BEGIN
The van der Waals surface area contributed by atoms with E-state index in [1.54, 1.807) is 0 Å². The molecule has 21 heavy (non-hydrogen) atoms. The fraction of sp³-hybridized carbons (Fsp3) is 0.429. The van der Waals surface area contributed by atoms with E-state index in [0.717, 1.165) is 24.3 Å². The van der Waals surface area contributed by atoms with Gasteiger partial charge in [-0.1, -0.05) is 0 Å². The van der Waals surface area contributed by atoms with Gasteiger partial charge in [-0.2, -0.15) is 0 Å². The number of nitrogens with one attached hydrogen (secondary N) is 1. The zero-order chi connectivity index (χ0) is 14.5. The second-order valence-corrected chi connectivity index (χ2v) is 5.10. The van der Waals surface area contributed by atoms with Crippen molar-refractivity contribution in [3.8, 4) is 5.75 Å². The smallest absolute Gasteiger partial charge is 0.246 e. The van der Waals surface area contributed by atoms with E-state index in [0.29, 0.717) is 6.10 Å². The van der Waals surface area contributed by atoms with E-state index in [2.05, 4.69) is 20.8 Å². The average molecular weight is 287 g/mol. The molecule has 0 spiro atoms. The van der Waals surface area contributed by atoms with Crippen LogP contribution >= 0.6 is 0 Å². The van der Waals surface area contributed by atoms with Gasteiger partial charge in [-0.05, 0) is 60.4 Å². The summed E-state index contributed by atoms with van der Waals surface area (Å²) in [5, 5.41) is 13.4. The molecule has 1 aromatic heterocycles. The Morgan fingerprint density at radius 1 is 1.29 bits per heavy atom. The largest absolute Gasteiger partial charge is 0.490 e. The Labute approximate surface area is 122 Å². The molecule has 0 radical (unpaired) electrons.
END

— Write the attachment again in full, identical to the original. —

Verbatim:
The van der Waals surface area contributed by atoms with E-state index in [1.54, 1.807) is 0 Å². The molecule has 21 heavy (non-hydrogen) atoms. The fraction of sp³-hybridized carbons (Fsp3) is 0.429. The van der Waals surface area contributed by atoms with E-state index in [0.717, 1.165) is 24.3 Å². The van der Waals surface area contributed by atoms with Gasteiger partial charge in [-0.1, -0.05) is 0 Å². The van der Waals surface area contributed by atoms with Gasteiger partial charge in [-0.2, -0.15) is 0 Å². The number of nitrogens with one attached hydrogen (secondary N) is 1. The zero-order chi connectivity index (χ0) is 14.5. The second-order valence-corrected chi connectivity index (χ2v) is 5.10. The van der Waals surface area contributed by atoms with Crippen molar-refractivity contribution in [3.8, 4) is 5.75 Å². The smallest absolute Gasteiger partial charge is 0.246 e. The van der Waals surface area contributed by atoms with E-state index in [0.29, 0.717) is 6.10 Å². The van der Waals surface area contributed by atoms with E-state index in [2.05, 4.69) is 20.8 Å². The average molecular weight is 287 g/mol. The molecule has 0 spiro atoms. The van der Waals surface area contributed by atoms with Crippen LogP contribution >= 0.6 is 0 Å². The van der Waals surface area contributed by atoms with Gasteiger partial charge in [-0.05, 0) is 60.4 Å². The summed E-state index contributed by atoms with van der Waals surface area (Å²) in [5, 5.41) is 13.4. The molecule has 1 aromatic heterocycles. The Morgan fingerprint density at radius 1 is 1.29 bits per heavy atom. The largest absolute Gasteiger partial charge is 0.490 e. The Labute approximate surface area is 122 Å². The molecule has 0 radical (unpaired) electrons.